Considering the equipment package we are running, there is another equipment that works wonders in these colors and gives us another direction to go with our control build: Sunforger. In addition to adding 4 offense to our creatures (namely Oros), it has the added benefit of being able to fetch out any number of various instants at 4cmc or less. Spot removal, board sweepers, tutors, copy/redirect effects… You name it, Sunforger can fetch it! Toss in a Mistveil Plains, and a few ways to pop out Plains cards like using Ghost Quarter on your Flagstones of Trokair, and you have yourself a recurring control machine that can provide you with options whenever you might need them.

Now there are are a few other strategies to explore with this deck, but let’s see the 100 before we delve into those little nuggets.

Oros: Avenger Control EDH

Commander (1)
Creatures (15)
Artifacts (13)
Enchantments (5)
Planeswalkers (1)
Spells (26)
Lands (39)

There are quite a few synergies that exist in the deck. Perhaps the most obvious one is the number of other cards that work with those that grant deathtouch – the primary strategy of Oros. I added in cards like Balefire Dragon, Deathbringer Thoctar, and Goblin Sharpshooter, all of which can essentially perform Oros’ job when he is in the Command Zone. This allows us to give our primary strategy a degree of redundancy, and can free up Oros to do more offensive work.

Another strategy that can be utilized in the deck revolves around lifelink. Seeing as quite a few cards in the deck also grant lifelink, I decided to play up that aspect of the deck as much as I could. I included cards like Battlegrace Angel and Vizkopa Guildmage to really exploit all the damage that is being splashed around, and the Exquisite Blood/Sanguine Bond combo to end those longer games a bit faster. The best part about the inclusion of these cards is that they all have synergy independently with the deck, but work to devastating effect when used in combination with each other. Additionally, the lifelink helps mitigate the life loss from some of the draw spells, and provides fuel for the underutilized Well of Lost Dreams.

Lastly, what is a good control deck without… well, control. This deck packs some of the most oppressive control cards in Mind Twist, Identity Crisis, and their ilk. Some of the best boardsweepers with Akroma’s VengeanceDamnation/Wrath of God, and Volcanic Fallout. And of course hosers that have the potential to completely lock some decks out of the game like Nevermore and Stranglehold. Brew that all together with an impressive suite of Sunforger-friendly modal instants, and you have yourself a deck!

It’s easy to give certain generals a bad wrap, but you shouldn’t dismiss them for what they lack in power in comparison to other generals. To me, the fun of EDH has always been to take on the challenge of building an effective deck out of a general people don’t like to use. Deck building is a fun process that can easily consume hours of my day, but being able to see all that work come together and have a deck do what it does is a rewarding experience. It’s a tough job being a Skeleton Ship. Hopefully, you don’t play favorites, and you give the Ragnar‘s of the cardboard world a chance.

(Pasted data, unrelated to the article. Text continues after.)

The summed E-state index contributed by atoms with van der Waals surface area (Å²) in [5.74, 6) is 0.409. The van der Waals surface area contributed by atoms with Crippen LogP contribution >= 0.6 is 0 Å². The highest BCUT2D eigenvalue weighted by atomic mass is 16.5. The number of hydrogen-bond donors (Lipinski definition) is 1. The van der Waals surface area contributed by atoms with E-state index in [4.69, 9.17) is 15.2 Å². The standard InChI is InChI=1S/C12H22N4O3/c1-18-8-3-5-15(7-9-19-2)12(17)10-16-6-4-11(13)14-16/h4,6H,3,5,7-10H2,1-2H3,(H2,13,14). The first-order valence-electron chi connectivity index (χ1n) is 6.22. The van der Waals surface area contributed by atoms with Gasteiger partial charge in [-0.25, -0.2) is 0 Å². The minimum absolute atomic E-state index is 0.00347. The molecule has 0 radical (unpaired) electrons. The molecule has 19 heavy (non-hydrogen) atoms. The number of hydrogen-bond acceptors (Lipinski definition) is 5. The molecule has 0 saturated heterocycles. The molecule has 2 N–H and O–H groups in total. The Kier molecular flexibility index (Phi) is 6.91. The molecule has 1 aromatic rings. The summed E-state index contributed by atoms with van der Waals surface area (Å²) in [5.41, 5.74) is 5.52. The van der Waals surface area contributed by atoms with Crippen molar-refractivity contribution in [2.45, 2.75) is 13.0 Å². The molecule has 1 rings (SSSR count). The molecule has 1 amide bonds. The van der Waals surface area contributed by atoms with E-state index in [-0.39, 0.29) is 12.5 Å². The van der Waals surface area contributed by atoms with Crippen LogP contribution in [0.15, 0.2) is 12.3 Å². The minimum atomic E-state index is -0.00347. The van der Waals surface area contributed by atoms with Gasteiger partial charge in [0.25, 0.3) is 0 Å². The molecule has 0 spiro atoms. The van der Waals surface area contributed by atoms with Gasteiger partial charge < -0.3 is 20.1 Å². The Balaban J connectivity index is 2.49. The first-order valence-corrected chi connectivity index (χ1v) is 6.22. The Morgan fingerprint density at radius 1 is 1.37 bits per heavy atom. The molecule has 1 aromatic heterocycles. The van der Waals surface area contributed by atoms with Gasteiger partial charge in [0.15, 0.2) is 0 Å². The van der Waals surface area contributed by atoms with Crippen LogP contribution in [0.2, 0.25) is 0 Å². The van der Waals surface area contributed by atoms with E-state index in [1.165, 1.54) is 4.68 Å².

Until next time, happy gaming!


  1. I really dig the Oros article. Well done Quincy, glad to see you posting again! 🙂

    I love Commanders that cause opponents to ask permission to pick up and read what it does. It usually results in the deck being underestimated while they concentrate on other, well known Commanders on the table.

    Thought: with your deathtouch theme have you contemplated adding the new Archetype of Finality?

  2. Thanks again, Nick. I appreciate the complement. I like writing the articles, but it is hard to find time between school and work… =/ I have a few ideas that I wanted to write about, and I had one response that I wanted to write in regards to a recent Mothership article. If there was only more time in a day…

    I did actually look into Archetype of Finality. My problem with it was that it doesn’t do enough when there aren’t enough creatures to get it going. It is more of a card that works with a lot of attacking or blocking creatures. Since this deck doesn’t have many, it will only end up being a very fragile piece of equipment that costs 6 mana. I figure if you are spending that kind of mana on a creature, it needs to be good on its own, rather than need another creature to support it. Still, I think the card would make a great budget option for my friend, who can’t afford all of these cards… Probably as a replacement for Batterskull.